With its pristine shoreline and lush, mountainous surroundings, it’s no wonder San Sebastián, on northern Spain’s Bay of Biscay, was a prime vacation spot for Spanish royalty. Although the city’s natural beauty continues to attract surfers and outdoorsy types, today San Sebastián is better known for its food. Culinary trailblazers such as Juan Mari Arzak (Arzak), Andoni Luis Aduriz (Mugaritz), and Martín Berasategui (Berasategui) put San Sebastián on the map as a Michelin-starred mecca for gourmands. But if splurging on a multicourse tasting menu isn’t in the cards, fear not; the city’s casual dining scene, which revolves around pintxos (Basque-style tapas), brims with possibility.

Insider Tip: If you find yourself in the Basque country between January and April, you’re in luck—it’s sidra (cider) season. Each spring, cider houses on the outskirts of town open their doors to visitors. Here you can savor extravagant feasts of warm salt-cod omelettes and caveman-size steaks, all washed down with cider poured straight from the barrel.

Where to Eat: There’s no better way to take in the variety and excitement of Basque cuisine than to embark on a txikiteo (pintxo crawl) through the Old Town. Whet your appetite at Txepetxa with a glass of txakoli, the local white wine, and an anchovy-draped canapé (the house specialty). Then make your way to Zeruko—whose bartop is barely visible beneath overflowing pintxo platters—to sample the nouvelle cuisine creations of chef Joxean Calvo.

PLAN YOUR TRIP: Visit Fodor's San Sebastián Guide

León, Spain by Juan Antonio F. Segal [CC BY 2.0]
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León is worth the visit for its cathedral alone, an outstanding example of Gothic architecture complete with gargoyles, flying buttresses, and pointed arches. Its 2,000 square yards of vivid stained-glass panels—second only, perhaps, to those in Chartres, France—depict biblical stories and Castilian landscapes. Another must-see is the Museo de Arte Contempráneo de Castilla y León (MUSAC), whose rainbow façade serves as a happy backdrop for group photos.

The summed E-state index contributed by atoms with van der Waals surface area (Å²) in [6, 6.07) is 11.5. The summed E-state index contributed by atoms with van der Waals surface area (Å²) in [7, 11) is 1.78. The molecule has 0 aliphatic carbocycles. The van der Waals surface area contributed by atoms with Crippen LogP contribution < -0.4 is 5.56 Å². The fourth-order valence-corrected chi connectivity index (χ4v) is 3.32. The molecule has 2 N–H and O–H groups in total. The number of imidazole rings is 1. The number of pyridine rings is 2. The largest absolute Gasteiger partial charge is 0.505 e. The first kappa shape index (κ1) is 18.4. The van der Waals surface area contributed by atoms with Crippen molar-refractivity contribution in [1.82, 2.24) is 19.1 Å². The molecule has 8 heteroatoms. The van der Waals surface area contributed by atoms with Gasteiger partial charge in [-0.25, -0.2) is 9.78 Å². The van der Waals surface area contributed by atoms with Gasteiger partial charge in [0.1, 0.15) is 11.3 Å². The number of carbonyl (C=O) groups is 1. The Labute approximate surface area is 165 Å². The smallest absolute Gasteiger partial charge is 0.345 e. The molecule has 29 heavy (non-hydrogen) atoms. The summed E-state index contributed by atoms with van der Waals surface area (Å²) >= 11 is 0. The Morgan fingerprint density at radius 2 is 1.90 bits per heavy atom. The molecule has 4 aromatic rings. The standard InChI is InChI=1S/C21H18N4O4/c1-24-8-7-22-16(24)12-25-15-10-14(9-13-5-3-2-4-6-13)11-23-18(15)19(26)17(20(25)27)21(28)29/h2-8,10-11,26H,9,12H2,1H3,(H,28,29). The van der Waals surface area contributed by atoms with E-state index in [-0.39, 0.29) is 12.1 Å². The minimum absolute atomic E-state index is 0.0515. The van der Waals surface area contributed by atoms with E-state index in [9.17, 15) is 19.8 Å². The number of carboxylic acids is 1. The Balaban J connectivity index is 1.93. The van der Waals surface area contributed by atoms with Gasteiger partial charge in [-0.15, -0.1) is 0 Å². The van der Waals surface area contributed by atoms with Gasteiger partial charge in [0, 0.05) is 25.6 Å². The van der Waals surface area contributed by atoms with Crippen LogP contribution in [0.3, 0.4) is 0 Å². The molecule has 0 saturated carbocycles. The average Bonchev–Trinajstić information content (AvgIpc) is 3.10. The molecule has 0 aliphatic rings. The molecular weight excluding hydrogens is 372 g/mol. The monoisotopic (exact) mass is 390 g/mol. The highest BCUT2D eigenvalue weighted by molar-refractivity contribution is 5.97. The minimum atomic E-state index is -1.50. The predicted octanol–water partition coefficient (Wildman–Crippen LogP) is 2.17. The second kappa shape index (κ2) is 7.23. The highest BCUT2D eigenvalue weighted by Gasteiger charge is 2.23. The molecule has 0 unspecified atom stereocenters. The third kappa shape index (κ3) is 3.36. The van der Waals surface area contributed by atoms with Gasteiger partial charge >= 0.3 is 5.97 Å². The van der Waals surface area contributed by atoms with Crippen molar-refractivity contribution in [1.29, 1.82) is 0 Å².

Insider Tip: There is such a thing as a free lunch in León, since every corto—the dainty quarter-pint the city is known for—comes with a complimentary tapa. The creamy croquetas at El Rebote are exceptional, particularly those laced with cecina, a dry-cured beef delicacy native to the region.

Where to Eat: León is one of the coldest corners of Spain, and if you go in the winter, you’ll want to warm up at Restaurante Sorrento with their award-winning cocido leonés, a hearty Castilian-style pot-au-feu brimming with chickpeas, chorizo, pork belly, and tender beef tongue.

PLAN YOUR TRIP: Visit Fodor’s León Guide

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Gran Canaria

With its concentration of diverse microclimates, Gran Canaria is a nature lover’s paradise. Here you can trek through rolling sand dunes, verdant forests, and rocky plains—all in the same day. With its year-round summer temperatures, it would be tempting to never leave the beach, but that would be a mistake. Inland towns like Tejeda, famous for its almond confections, and Guayadeque, pockmarked with caves, exude a local character often lacking in heavily touristed areas like Las Palmas and Playa del Inglés.

Insider Tip: There’s a secret beach on Gran Canaria so remote that many native islanders don’t even know it exists. Inaccessible by car, the only way to reach Playa del Güigüí, with its crystalline water and stunning views of El Teide volcano in the distance, is on foot (it’s a rugged three-hour hike from the closest village, Tasarico).